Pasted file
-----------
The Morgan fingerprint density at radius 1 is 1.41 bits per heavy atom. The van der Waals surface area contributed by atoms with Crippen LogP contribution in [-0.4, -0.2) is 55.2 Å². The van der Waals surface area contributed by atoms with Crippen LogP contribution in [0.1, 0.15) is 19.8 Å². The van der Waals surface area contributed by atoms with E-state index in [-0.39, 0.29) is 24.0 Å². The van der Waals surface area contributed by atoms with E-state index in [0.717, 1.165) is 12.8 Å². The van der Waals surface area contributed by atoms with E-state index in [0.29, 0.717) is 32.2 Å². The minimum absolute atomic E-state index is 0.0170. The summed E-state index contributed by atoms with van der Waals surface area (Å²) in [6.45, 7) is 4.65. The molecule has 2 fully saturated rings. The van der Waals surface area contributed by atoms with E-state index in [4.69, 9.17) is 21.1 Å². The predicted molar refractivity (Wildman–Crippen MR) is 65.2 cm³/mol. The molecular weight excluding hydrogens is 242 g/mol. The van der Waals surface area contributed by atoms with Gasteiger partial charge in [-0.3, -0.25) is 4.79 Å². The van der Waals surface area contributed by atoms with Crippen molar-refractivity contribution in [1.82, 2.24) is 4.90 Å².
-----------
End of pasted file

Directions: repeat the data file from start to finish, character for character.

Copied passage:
The Morgan fingerprint density at radius 1 is 1.41 bits per heavy atom. The van der Waals surface area contributed by atoms with Crippen LogP contribution in [-0.4, -0.2) is 55.2 Å². The van der Waals surface area contributed by atoms with Crippen LogP contribution in [0.1, 0.15) is 19.8 Å². The van der Waals surface area contributed by atoms with E-state index in [-0.39, 0.29) is 24.0 Å². The van der Waals surface area contributed by atoms with E-state index in [0.717, 1.165) is 12.8 Å². The van der Waals surface area contributed by atoms with E-state index in [0.29, 0.717) is 32.2 Å². The minimum absolute atomic E-state index is 0.0170. The summed E-state index contributed by atoms with van der Waals surface area (Å²) in [6.45, 7) is 4.65. The molecule has 2 fully saturated rings. The van der Waals surface area contributed by atoms with E-state index in [4.69, 9.17) is 21.1 Å². The predicted molar refractivity (Wildman–Crippen MR) is 65.2 cm³/mol. The molecular weight excluding hydrogens is 242 g/mol. The van der Waals surface area contributed by atoms with Gasteiger partial charge in [-0.3, -0.25) is 4.79 Å². The van der Waals surface area contributed by atoms with Crippen molar-refractivity contribution in [1.82, 2.24) is 4.90 Å².